• Credit cards have been around since the 1950s. But that’s just when the current technology (plastic) was introduced; as a type of finance, there are just unsecured personal lending, which has been around for millennia. You could try to argue that securitization slightly lowered credit card interest rates, but I don’t think that’s the difference between Google existing and Google not existing.
  • Ditto for bank loans, except that few if any small business loans are securitized (not homogeneous enough).

Obviously technology startups need capital, but they raise capital in ways that have been around for decades or centuries—not ways that were thought up by former physics Ph.D.s since 1980. Simply saying that capital is good isn’t much of a defense of Wall Street, unless you think critics of Wall Street are against capital in all its forms. (A few may be , but many of us are not.) This reminds me of when Ben Bernanke gave a speech praising financial innovation but, as Ryan Avent pointed out, he couldn’t come up with an example more recent than the 1970s.

There are certainly ways you can argue that recent financial innovation (custom derivatives, structured finance, the whole works) is good for the economy. But don’t try to count Silicon Valley as one of them.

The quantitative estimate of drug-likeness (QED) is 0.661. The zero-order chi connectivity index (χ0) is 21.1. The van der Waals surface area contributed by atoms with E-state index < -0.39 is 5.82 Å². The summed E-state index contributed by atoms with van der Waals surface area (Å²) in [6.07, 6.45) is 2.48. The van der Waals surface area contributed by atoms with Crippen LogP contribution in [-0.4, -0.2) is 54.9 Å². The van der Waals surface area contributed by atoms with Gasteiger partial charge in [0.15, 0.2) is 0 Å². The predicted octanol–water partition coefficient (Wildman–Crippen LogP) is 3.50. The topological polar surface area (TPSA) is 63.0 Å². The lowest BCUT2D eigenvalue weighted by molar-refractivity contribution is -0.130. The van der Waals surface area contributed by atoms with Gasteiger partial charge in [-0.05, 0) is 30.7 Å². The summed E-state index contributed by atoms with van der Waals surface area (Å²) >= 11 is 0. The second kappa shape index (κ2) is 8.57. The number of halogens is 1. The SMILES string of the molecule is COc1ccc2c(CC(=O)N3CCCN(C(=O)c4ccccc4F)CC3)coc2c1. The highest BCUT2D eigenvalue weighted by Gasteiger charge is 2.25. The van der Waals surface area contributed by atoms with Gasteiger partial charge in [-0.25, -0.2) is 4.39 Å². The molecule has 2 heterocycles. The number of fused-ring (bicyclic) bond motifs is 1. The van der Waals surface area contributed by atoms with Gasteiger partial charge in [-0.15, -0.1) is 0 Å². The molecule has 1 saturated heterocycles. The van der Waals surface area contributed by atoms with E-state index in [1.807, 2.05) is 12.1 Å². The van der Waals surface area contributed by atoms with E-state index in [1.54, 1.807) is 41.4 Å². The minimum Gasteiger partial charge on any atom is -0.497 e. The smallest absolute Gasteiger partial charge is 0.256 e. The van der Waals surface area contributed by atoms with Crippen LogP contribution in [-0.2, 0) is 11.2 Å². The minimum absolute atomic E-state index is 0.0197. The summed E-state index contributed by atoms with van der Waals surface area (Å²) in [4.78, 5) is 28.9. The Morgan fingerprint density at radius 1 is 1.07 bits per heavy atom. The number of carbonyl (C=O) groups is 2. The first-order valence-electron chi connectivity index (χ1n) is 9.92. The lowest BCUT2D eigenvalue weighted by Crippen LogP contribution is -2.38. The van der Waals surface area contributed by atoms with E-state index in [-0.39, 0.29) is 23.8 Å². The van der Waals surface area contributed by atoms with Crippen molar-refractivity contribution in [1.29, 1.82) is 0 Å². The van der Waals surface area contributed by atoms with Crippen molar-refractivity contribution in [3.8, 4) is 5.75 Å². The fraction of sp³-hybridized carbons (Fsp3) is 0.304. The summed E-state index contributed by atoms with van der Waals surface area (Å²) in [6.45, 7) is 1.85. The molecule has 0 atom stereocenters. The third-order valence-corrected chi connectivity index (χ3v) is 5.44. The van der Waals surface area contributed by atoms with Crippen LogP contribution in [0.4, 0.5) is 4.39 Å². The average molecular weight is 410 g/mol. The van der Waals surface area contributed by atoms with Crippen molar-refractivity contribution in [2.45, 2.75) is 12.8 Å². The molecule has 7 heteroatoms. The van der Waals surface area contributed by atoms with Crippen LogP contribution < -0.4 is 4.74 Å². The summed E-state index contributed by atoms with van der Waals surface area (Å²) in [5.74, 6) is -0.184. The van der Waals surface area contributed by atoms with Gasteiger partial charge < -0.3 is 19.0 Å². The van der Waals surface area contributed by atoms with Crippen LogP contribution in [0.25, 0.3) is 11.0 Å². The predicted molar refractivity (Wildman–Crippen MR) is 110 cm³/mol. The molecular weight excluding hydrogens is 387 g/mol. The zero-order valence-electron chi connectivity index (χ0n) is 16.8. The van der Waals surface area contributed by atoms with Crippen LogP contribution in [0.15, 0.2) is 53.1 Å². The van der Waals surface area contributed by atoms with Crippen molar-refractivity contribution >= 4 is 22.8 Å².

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Wall Street and Silicon Valley

Sunday, 16 October 2011 09:48 By James Kwak, Baseline Scenario | News Analysis

Whenever someone criticizes “Wall Street,” someone else tries to defend Wall Street by saying that without it we wouldn’t have Silicon Valley and all of its wonders. Most recently, A.S. at Free Exchange says this:

“What would Silicon Valley have been without venture capital and private equity? Apple’s spectacular growth was made possible by the capital it raised in financial markets (it is a public company).

“Much of Apple’s initial investment came from an angel investor (a relative or friend who provides the start-up capital). But most new companies rely on formal capital markets. In a 2009 working paper, Alicia Robb and David Robinson investigated the capital structure of start-up firms, and found that 75% primarily relied on external financing from formal capital markets, usually credit cards and bank loans in their first year. They also found that firms that used formal credit were more successful.”